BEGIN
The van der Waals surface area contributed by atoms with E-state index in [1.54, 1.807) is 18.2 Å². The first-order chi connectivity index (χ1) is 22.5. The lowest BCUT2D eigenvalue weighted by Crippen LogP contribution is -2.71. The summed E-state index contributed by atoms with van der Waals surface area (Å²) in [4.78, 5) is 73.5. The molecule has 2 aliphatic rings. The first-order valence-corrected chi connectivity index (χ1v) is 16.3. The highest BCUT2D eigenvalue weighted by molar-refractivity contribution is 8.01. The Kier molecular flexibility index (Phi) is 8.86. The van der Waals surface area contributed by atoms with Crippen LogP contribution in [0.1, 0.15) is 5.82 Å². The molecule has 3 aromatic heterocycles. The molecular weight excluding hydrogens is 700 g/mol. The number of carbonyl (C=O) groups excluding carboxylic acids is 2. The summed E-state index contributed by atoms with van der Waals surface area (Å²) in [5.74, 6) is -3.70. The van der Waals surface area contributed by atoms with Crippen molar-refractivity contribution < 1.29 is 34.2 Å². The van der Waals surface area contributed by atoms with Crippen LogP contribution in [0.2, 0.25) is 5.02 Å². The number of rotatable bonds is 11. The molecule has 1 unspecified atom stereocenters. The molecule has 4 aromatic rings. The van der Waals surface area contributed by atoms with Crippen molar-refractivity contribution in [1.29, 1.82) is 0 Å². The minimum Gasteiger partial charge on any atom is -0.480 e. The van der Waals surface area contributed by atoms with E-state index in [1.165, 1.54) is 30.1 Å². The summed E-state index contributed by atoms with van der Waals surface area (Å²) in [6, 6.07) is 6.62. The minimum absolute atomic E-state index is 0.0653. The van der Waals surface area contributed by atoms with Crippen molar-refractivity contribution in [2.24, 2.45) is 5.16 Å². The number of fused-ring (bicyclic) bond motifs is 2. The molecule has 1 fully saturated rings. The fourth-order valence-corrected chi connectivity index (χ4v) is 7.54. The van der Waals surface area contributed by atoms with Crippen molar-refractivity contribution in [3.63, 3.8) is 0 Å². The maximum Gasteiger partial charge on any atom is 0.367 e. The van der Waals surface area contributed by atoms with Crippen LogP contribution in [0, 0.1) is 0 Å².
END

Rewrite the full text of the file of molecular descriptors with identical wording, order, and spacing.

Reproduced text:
The van der Waals surface area contributed by atoms with E-state index in [1.54, 1.807) is 18.2 Å². The first-order chi connectivity index (χ1) is 22.5. The lowest BCUT2D eigenvalue weighted by Crippen LogP contribution is -2.71. The summed E-state index contributed by atoms with van der Waals surface area (Å²) in [4.78, 5) is 73.5. The molecule has 2 aliphatic rings. The first-order valence-corrected chi connectivity index (χ1v) is 16.3. The highest BCUT2D eigenvalue weighted by molar-refractivity contribution is 8.01. The Kier molecular flexibility index (Phi) is 8.86. The van der Waals surface area contributed by atoms with Crippen LogP contribution in [0.1, 0.15) is 5.82 Å². The molecule has 3 aromatic heterocycles. The molecular weight excluding hydrogens is 700 g/mol. The number of carbonyl (C=O) groups excluding carboxylic acids is 2. The summed E-state index contributed by atoms with van der Waals surface area (Å²) in [5.74, 6) is -3.70. The van der Waals surface area contributed by atoms with Crippen molar-refractivity contribution < 1.29 is 34.2 Å². The van der Waals surface area contributed by atoms with Crippen LogP contribution in [0.2, 0.25) is 5.02 Å². The number of rotatable bonds is 11. The molecule has 1 unspecified atom stereocenters. The molecule has 4 aromatic rings. The van der Waals surface area contributed by atoms with Crippen molar-refractivity contribution in [1.29, 1.82) is 0 Å². The minimum Gasteiger partial charge on any atom is -0.480 e. The van der Waals surface area contributed by atoms with E-state index in [1.165, 1.54) is 30.1 Å². The summed E-state index contributed by atoms with van der Waals surface area (Å²) in [6, 6.07) is 6.62. The minimum absolute atomic E-state index is 0.0653. The van der Waals surface area contributed by atoms with Crippen molar-refractivity contribution in [2.24, 2.45) is 5.16 Å². The number of fused-ring (bicyclic) bond motifs is 2. The molecule has 1 fully saturated rings. The fourth-order valence-corrected chi connectivity index (χ4v) is 7.54. The van der Waals surface area contributed by atoms with Crippen molar-refractivity contribution in [3.63, 3.8) is 0 Å². The maximum Gasteiger partial charge on any atom is 0.367 e. The van der Waals surface area contributed by atoms with Crippen LogP contribution in [0, 0.1) is 0 Å².